• In Epilog (1) of the book, Mulazimm Hakim Ali Gilani says that Akbar’s view on religion was, “In the end, his concept of religion was a rather simple one. There is but on God, and all must worship and honor Him, and allow other people to do so in the way they prefer. All must subdue evil passions and practice virtue. All must be led by reason and not merely bow to the authority of any one man or tradition. Differences in creed or ritual are of little importance; the people of the land should be united under their king, whom God has placed above them, and whose duty is to serve God through bringing justice and prosperity to the people entrusted to his care.”

• “Akbar fundamentally was an eclectic, a rationalist as well as a mystic, who came to regard all religious as merely human attempts to honor and serve an ineffable, unattainable Reality. In his words: Each person, according to his personal condition, gives the Supreme Being a Name, but in reality, to name the Unknowable is vain.”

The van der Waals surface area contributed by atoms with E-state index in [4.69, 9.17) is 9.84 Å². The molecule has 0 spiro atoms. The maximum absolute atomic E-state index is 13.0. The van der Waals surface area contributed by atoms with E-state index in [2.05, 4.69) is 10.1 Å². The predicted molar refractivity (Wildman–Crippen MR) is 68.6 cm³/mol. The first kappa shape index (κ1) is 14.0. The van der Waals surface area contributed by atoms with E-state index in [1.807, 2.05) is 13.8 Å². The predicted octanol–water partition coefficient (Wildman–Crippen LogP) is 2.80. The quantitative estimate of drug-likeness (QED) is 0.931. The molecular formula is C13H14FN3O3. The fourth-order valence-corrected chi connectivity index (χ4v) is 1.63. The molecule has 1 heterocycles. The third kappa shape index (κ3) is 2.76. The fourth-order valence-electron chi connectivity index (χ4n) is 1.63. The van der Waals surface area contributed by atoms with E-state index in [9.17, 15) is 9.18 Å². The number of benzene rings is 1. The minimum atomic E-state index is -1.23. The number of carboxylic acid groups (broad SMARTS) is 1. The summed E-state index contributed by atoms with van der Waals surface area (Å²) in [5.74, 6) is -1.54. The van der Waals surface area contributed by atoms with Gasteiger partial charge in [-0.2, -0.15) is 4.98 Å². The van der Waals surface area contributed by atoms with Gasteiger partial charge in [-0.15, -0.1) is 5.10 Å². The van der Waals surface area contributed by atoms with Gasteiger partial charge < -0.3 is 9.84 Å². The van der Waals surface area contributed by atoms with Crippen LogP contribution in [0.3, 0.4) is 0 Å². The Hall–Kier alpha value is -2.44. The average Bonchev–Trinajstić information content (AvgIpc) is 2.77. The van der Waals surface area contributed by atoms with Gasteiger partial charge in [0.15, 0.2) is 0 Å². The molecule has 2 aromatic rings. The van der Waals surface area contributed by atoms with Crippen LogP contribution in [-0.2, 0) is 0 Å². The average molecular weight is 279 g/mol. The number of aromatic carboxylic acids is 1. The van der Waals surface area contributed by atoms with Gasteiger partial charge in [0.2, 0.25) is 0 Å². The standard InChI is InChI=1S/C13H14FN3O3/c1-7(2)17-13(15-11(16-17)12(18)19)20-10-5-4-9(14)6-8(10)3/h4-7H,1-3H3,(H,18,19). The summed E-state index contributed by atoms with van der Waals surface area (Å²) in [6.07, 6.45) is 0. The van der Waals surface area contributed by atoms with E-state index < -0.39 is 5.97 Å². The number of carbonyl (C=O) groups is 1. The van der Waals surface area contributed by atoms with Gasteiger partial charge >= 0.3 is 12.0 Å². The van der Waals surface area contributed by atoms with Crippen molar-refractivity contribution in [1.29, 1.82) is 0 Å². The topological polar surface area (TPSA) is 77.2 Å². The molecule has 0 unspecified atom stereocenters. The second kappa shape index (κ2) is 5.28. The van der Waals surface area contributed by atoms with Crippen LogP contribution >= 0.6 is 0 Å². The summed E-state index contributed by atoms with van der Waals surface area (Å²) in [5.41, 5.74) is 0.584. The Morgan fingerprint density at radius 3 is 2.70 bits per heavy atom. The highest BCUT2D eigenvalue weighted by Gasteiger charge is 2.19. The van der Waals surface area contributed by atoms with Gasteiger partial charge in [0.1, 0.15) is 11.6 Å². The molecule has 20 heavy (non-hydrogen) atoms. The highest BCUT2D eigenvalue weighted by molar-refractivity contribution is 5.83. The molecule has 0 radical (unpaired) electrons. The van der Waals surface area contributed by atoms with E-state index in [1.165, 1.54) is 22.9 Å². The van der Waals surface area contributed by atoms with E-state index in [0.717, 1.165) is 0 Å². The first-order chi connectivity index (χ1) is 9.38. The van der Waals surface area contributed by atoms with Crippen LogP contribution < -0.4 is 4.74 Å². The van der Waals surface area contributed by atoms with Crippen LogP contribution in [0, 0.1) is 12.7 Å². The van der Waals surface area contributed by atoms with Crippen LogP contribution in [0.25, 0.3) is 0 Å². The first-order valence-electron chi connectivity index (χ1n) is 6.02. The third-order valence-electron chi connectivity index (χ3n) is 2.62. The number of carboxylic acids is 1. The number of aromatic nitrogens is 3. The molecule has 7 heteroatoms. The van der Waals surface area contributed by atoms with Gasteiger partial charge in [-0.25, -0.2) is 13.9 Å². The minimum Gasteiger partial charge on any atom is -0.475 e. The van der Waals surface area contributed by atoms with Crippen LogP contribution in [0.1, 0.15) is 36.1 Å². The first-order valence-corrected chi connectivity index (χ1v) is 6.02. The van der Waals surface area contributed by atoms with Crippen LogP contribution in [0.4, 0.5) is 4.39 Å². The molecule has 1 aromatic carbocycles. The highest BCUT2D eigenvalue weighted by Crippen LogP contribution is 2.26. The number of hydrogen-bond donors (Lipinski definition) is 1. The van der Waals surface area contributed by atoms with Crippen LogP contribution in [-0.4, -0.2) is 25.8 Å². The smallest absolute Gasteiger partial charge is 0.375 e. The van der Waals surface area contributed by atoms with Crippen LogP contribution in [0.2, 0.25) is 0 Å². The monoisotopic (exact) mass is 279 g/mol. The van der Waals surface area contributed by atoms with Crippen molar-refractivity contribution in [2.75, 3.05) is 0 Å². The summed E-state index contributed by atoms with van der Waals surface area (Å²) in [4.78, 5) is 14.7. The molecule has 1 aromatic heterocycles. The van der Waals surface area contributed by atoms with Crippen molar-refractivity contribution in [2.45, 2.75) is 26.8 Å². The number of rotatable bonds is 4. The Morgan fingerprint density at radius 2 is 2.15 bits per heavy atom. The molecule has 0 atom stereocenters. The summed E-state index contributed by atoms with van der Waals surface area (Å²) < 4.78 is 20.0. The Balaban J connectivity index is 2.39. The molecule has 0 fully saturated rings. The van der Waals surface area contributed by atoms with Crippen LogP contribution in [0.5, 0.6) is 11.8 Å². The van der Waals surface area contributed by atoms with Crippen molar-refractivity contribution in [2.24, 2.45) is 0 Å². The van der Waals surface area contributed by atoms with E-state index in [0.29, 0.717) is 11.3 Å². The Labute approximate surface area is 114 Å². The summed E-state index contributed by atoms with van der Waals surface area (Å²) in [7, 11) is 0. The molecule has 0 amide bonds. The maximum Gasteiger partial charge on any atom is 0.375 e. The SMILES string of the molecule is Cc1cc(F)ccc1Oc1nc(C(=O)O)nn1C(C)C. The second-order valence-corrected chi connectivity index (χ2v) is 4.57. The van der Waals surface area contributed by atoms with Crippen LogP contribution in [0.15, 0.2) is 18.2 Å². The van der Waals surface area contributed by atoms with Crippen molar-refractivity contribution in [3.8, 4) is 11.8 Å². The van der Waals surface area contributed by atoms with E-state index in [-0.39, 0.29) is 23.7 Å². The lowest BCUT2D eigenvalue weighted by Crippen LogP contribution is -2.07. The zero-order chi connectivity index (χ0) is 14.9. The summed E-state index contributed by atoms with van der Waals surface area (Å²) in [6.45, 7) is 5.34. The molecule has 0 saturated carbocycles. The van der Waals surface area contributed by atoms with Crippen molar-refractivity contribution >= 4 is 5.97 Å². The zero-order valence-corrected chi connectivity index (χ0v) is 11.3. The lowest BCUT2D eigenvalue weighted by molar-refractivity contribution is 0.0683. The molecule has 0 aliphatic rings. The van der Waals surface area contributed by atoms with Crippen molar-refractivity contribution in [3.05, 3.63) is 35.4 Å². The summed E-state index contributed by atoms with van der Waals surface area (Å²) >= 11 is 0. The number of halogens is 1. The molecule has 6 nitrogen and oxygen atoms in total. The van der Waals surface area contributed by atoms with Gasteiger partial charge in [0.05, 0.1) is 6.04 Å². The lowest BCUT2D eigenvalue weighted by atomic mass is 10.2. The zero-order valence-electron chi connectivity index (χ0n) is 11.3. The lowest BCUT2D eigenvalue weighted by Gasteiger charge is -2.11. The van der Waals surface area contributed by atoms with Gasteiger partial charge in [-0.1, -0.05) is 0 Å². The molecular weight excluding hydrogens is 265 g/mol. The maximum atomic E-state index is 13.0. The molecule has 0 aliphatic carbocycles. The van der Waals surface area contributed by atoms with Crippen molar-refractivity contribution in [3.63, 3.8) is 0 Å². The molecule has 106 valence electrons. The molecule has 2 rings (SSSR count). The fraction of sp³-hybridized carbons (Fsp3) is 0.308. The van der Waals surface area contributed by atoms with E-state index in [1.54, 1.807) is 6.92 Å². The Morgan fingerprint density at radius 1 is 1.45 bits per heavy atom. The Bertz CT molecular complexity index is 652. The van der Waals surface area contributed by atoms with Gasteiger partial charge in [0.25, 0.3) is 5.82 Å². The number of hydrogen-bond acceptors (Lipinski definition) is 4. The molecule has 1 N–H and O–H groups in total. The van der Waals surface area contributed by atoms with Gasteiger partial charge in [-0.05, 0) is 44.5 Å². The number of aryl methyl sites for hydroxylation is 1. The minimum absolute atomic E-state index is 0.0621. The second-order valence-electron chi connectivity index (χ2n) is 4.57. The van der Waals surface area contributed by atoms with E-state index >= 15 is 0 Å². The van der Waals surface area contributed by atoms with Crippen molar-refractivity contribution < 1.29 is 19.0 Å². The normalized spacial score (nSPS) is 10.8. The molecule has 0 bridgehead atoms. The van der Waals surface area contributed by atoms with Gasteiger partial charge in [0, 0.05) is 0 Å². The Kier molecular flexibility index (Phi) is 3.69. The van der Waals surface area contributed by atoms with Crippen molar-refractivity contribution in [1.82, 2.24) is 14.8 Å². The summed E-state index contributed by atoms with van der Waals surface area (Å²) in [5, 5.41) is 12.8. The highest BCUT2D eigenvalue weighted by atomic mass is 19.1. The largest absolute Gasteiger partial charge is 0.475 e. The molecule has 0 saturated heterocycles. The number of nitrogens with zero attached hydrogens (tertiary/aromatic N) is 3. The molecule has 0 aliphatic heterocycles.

Dirk Collier’s knowledge and understanding of Islam and Hinduism is profound and he has written with reverence. The Emperor’s Writing is a timeless book, a classic.

@mar said...

i find your writings to be quite lucid and engaging.the way these books have been narrated makes me yearn to read these masterpieces.i have read Delhi thrice, and am travelling those times once again.
khushwant is a writer who knows how to put forward even the most serious content in a good-humoured way.i too write bits and pieces at times, but lack the congruity to continue with one subject for a long enough time.but i takes a bit of maturity to get above the apparently lecherous narrations and get through to the real is good in a keeps the non-serious and un-deserving away!